Link Posted: 12/30/2005 10:21:16 AM EDT
[Last Edit: 12/30/2005 10:24:32 AM EDT by SHIVAN]

Originally Posted By SWO_daddy:
What part of "If the extractor is tuned properly" did you not understand?

The pre-64 Model 70 and the Ruger M77 MK II are both set up with a significant, radiused bevel at the front of the claw to allow the extractor to smoothly slide over the rim of a chambered cartridge. Correct CRF extractors are made of spring steel, properly annealed. MY M70 target rifle has had several hundreds of rounds fed directly into the chamber during prone slow fire. Extractor still works fine. The action dates from 1959, so there's no telling how many more rounds have been fed that way by previous owners.

CZs, OTOH, do not have that bevel and are NOT meant to ROUTINELY close over chambered cartridges. You can still do it in a pinch and the extractor will last a lifetime. Just don't make a practice of it.



So there was no absolute statement you made there -- some can, some can't...some shouldn't be. They need to be "tuned" in order to do so.

Bottom line is you act like a dick, then say the same thing.

Good job!
Link Posted: 12/30/2005 10:24:24 AM EDT
[Last Edit: 12/30/2005 10:28:10 AM EDT by Dave_A]

Originally Posted By JLH3:
True, but it's hard on the extracter. CRF is more reliable. Too many stories of push/spring extractors breaking at the wrong time. Not sure how Remington got so in tight on the sniper rifle angle, but I've got a Model 70 in .300 H&H that'll shoot .8 MOA all day long. Makes for a dandy sniper rifle right there.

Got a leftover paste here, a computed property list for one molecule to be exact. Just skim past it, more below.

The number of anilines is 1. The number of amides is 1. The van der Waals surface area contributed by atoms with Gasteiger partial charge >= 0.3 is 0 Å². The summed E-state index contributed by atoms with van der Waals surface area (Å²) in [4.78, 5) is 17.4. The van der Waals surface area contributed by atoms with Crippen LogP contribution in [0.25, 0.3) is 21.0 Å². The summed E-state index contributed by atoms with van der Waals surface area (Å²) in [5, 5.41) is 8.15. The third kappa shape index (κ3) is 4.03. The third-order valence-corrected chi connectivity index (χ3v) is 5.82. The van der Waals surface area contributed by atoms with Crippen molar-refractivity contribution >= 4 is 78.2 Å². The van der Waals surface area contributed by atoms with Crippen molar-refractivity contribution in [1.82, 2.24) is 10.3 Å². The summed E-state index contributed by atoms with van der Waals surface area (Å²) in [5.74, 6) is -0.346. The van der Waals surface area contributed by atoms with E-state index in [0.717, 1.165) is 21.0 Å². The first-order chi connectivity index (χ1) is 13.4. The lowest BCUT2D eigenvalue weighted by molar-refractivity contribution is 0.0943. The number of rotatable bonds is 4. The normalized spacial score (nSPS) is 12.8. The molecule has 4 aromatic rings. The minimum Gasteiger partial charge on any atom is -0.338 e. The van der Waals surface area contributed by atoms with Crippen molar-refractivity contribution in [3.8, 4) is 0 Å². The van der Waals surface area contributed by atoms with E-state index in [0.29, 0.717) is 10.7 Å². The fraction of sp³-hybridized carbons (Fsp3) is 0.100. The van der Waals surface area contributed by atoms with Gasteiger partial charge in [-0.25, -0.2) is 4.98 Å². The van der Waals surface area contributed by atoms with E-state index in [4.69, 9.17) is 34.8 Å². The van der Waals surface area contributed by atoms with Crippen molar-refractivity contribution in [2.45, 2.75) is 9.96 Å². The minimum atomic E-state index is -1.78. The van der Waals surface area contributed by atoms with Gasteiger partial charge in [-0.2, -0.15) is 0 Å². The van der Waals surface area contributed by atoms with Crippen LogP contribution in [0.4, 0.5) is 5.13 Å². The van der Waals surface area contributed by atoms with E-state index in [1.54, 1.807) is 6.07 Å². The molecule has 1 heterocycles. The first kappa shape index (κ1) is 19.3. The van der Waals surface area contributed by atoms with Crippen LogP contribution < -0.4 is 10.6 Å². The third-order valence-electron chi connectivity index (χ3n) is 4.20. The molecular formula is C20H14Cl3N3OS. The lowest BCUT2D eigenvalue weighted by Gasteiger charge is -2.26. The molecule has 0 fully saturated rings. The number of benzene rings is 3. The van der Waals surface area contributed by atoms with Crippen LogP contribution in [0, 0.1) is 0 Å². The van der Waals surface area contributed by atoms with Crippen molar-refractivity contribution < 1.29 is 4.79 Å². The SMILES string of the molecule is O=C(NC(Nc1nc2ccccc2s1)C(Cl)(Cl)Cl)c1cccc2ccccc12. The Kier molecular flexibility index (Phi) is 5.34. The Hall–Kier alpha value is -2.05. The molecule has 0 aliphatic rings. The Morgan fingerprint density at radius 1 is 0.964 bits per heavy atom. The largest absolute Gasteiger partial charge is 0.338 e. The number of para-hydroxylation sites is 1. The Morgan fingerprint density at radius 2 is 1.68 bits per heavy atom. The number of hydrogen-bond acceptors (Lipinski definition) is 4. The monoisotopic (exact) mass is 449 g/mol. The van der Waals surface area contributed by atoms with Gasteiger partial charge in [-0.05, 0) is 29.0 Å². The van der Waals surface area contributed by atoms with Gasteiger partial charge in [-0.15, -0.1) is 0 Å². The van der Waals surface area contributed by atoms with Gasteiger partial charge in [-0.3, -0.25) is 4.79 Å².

Moot point for the .mil, Remmy is on their way out now, Knights is on the way in...

New spec calls for a semi, so that by nature basically means push feed...

P.S. IIRC, the USMC at one time used a Winchester M70 as the basis for their sniper weapon...
Link Posted: 12/30/2005 10:31:07 AM EDT
[Last Edit: 12/30/2005 10:31:57 AM EDT by SWO_daddy]

Originally Posted By SHIVAN:

Originally Posted By SWO_daddy:
What part of "If the extractor is tuned properly" did you not understand?

The pre-64 Model 70 and the Ruger M77 MK II are both set up with a significant, radiused bevel at the front of the claw to allow the extractor to smoothly slide over the rim of a chambered cartridge. Correct CRF extractors are made of spring steel, properly annealed. MY M70 target rifle has had several hundreds of rounds fed directly into the chamber during prone slow fire. Extractor still works fine. The action dates from 1959, so there's no telling how many more rounds have been fed that way by previous owners.